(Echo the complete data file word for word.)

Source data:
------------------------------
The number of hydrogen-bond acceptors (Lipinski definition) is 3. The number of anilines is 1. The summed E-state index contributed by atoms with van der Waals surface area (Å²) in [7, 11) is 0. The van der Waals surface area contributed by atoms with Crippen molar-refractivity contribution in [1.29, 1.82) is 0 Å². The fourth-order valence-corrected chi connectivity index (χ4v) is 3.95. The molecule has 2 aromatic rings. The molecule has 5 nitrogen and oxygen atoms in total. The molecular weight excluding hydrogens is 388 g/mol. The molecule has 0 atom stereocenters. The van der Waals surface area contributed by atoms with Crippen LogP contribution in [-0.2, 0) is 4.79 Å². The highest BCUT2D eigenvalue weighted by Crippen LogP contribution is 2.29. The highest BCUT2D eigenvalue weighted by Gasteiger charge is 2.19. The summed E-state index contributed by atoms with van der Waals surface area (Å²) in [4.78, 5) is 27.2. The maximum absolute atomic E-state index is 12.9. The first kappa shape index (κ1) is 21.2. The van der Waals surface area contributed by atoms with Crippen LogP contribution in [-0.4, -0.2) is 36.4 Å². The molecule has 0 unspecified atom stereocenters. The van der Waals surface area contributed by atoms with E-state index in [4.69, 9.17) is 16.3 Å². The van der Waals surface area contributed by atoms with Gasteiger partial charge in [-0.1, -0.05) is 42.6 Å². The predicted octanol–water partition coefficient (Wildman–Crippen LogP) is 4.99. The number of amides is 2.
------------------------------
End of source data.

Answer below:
The number of hydrogen-bond acceptors (Lipinski definition) is 3. The number of anilines is 1. The summed E-state index contributed by atoms with van der Waals surface area (Å²) in [7, 11) is 0. The van der Waals surface area contributed by atoms with Crippen molar-refractivity contribution in [1.29, 1.82) is 0 Å². The fourth-order valence-corrected chi connectivity index (χ4v) is 3.95. The molecule has 2 aromatic rings. The molecule has 5 nitrogen and oxygen atoms in total. The molecular weight excluding hydrogens is 388 g/mol. The molecule has 0 atom stereocenters. The van der Waals surface area contributed by atoms with Crippen LogP contribution in [-0.2, 0) is 4.79 Å². The highest BCUT2D eigenvalue weighted by Crippen LogP contribution is 2.29. The highest BCUT2D eigenvalue weighted by Gasteiger charge is 2.19. The summed E-state index contributed by atoms with van der Waals surface area (Å²) in [4.78, 5) is 27.2. The maximum absolute atomic E-state index is 12.9. The first kappa shape index (κ1) is 21.2. The van der Waals surface area contributed by atoms with Crippen LogP contribution in [-0.4, -0.2) is 36.4 Å². The molecule has 0 unspecified atom stereocenters. The van der Waals surface area contributed by atoms with E-state index in [4.69, 9.17) is 16.3 Å². The van der Waals surface area contributed by atoms with Gasteiger partial charge in [-0.1, -0.05) is 42.6 Å². The predicted octanol–water partition coefficient (Wildman–Crippen LogP) is 4.99. The number of amides is 2.